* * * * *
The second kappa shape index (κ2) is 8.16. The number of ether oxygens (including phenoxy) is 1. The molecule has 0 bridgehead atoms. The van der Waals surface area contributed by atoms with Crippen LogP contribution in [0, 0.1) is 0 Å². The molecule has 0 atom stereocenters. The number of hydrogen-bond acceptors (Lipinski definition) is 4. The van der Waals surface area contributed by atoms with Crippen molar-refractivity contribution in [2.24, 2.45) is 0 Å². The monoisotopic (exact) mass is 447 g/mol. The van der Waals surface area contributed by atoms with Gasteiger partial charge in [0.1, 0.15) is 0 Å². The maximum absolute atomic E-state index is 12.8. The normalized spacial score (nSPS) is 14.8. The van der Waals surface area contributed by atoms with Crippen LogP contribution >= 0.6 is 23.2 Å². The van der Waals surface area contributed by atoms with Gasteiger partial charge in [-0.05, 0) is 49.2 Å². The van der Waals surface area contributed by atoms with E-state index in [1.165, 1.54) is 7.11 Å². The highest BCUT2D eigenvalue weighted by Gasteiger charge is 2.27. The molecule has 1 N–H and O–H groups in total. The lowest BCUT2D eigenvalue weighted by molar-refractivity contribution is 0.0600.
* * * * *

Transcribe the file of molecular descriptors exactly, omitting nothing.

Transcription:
The second kappa shape index (κ2) is 8.16. The number of ether oxygens (including phenoxy) is 1. The molecule has 0 bridgehead atoms. The van der Waals surface area contributed by atoms with Crippen LogP contribution in [0, 0.1) is 0 Å². The molecule has 0 atom stereocenters. The number of hydrogen-bond acceptors (Lipinski definition) is 4. The van der Waals surface area contributed by atoms with Crippen molar-refractivity contribution in [2.24, 2.45) is 0 Å². The monoisotopic (exact) mass is 447 g/mol. The van der Waals surface area contributed by atoms with Gasteiger partial charge in [0.1, 0.15) is 0 Å². The maximum absolute atomic E-state index is 12.8. The normalized spacial score (nSPS) is 14.8. The van der Waals surface area contributed by atoms with Crippen LogP contribution >= 0.6 is 23.2 Å². The van der Waals surface area contributed by atoms with Gasteiger partial charge in [-0.05, 0) is 49.2 Å². The van der Waals surface area contributed by atoms with E-state index in [1.165, 1.54) is 7.11 Å². The highest BCUT2D eigenvalue weighted by Gasteiger charge is 2.27. The molecule has 1 N–H and O–H groups in total. The lowest BCUT2D eigenvalue weighted by molar-refractivity contribution is 0.0600.